FROM THE CLEBURNE COUNTY CIRCUIT COURT [NO. 12JV-15-13]
HONORABLE LEE WISDOM HARROD, JUDGE AFFIRMED
D. Watson, Attorney at Law, PLLC, by: Brett D. Watson, for
Goff, Office of Chief Counsel, for appellee.
Chrestman Group, PLLC, by: Keith L. Chrestman, attorney ad
litem for minor child.
F. VIRDEN, Judge
Cleburne County Circuit Court terminated the parental rights
of appellant Rebecca Ladd (now Pompa) to her daughter, H.H.
(DOB: 12/27/2008). On appeal, Pompa argues that the trial
court erred (1) in terminating her parental rights because
the Arkansas Department of Human Services (DHS) failed to
prove grounds and (2) in terminating reunification services.
She does not challenge the trial court's best-interest
determination. We affirm.
January 23, 2015, DHS filed a petition for emergency custody
and dependency-neglect concerning H.H. based on parental
unfitness due to continued drug use by Pompa. Attached to the
petition was the affidavit of DHS family-service worker, John
Seward. He attested that on January 7, 2015, Pompa tested
positive for methamphetamine and THC.Because H.H.'s maternal
grandmother lived in the home and had agreed to provide care
and supervision for H.H., DHS requested a
"less-than-custody" order prohibiting Pompa from
using illegal drugs. In the affidavit, Seward attested that
DHS's first contact with the family was on February 2,
2010, with a true finding for neglect and failure to protect
H.H.; however, the case was closed when the parents moved to
New Mexico. He stated that on March 25, 2011, H.H. first came
into foster care in Arkansas because of inadequate
supervision due to the parents' drug use but that H.H.
was returned to Pompa's custody on August 22, 2012.
Seward said that on January 4, 2013, H.H. came into foster
care again due to Pompa's inadequate supervision by
permitting Hussman, whom she knew to be using
methamphetamine, to care for H.H. on several occasions. On
June 6, 2014, H.H. was returned to Pompa's custody;
however, DHS continued to monitor the family. Seward stated
that, during that time, Pompa tested positive for THC several
times, so DHS made a referral for outpatient drug treatment.
Pompa attended a couple of sessions and then began missing
trial court issued an ex parte order prohibiting Pompa from
using illegal drugs and warning her that she risked having
H.H. placed in DHS's custody if she continued her drug
use. Pompa stipulated that probable cause existed for the
emergency order and agreed to the protection plan involving
supervision of H.H. by Pompa's mother, Ruth
Towell-Wright. An adjudication hearing was scheduled for
February 18, 2015.
February 3, 2015, DHS filed another petition for emergency
custody and dependency-neglect concerning H.H. on the basis
that Pompa had continued to use illegal drugs. In an
affidavit attached to the petition, DHS family-service-worker
supervisor, Johnelle Switzer, attested that on February 1,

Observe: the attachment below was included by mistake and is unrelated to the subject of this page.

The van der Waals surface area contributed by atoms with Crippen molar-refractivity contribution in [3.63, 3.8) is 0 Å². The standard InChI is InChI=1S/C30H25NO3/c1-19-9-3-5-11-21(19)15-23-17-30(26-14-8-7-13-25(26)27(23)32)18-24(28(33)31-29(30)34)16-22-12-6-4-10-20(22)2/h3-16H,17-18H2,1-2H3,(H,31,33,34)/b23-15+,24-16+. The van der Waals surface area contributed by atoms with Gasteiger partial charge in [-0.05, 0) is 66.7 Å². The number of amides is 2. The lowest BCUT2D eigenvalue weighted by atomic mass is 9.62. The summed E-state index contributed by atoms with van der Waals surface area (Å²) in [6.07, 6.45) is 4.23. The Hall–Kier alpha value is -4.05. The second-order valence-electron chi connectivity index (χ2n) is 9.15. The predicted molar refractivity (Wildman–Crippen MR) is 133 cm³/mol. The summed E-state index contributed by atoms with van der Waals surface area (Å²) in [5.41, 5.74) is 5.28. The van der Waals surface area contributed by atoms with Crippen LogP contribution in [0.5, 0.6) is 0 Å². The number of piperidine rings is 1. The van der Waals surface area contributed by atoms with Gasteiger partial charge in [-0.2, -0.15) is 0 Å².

2015, DHS was contacted by the police because someone in the
community had seen Pompa parked at an apartment smoking drugs
from a glass pipe. Pompa was stopped by the police, and she
admitted having used methamphetamine the previous day. On
February 2, 2015, Pompa was ordered to submit to a drug test.
She could not produce a sample but admitted that she had used
methamphetamine. Pompa also admitted having taken H.H. to
live with Amy Armstrong in Little Rock in an effort to keep
the child out of foster care. DHS took a seventy-two-hour
hold on H.H. In an adjudication order entered February 27,
2015, Pompa stipulated to the dependency-neglect finding
based on parental unfitness due to continued drug use. An ex
parte order for emergency custody issued, making a second
probable-cause hearing necessary. The trial court found that
probable cause existed for H.H. to remain in DHS's
custody and that DHS had provided reasonable services,
including drug screens and referrals for drug treatment.
April 13, 2015, DHS filed a motion to terminate reunification
services, alleging that H.H. had been subjected to aggravated
circumstances, specifically, that there was little likelihood
that additional services would result in successful
reunification. DHS alleged that it had been involved with the
family since March 2011, that H.H. had been taken into foster
care three times due to illegal drug use by her parents, that
extensive services had been offered, and that continued
services would not likely result in permanent reunification
due to the parents' continued drug use, noncompliance,
and lack of stable living conditions.
14, 2015, a review order was entered. The trial court noted
that DHS had requested not to proceed yet on its motion to
terminate reunification services. The court stated that the
goal continued to be reunification and found that DHS had
made reasonable efforts to achieve that goal by offering,
among other things, drug screening, referrals for drug
treatment, drug assessments, mental-health counseling, family
counseling, parenting classes, home visits, and
transportation. The trial court found that Pompa was not in
compliance with the case plan and ordered her to submit to
and complete inpatient drug treatment.
filed a petition for termination of both Pompa's and
Hussman's parental rights on July 15, 2015, alleging
grounds under Ark. Code Ann. §
9-27-341(b)(3)(B)(i)(a) (twelvemonth failure to
remedy), (ii)(a) (failure to provide significant
material support and maintain meaningful contact), (iv)
(abandonment by Pompa's willingness to consent to the
adoption of H.H. if she could choose the adoptive parents),
(vii)(a) (other subsequent factors), and
(ix)(a) (aggravated circumstances in that there was
little likelihood of successful reunification). A hearing was
held on October 28 and continued on October 30, 2015.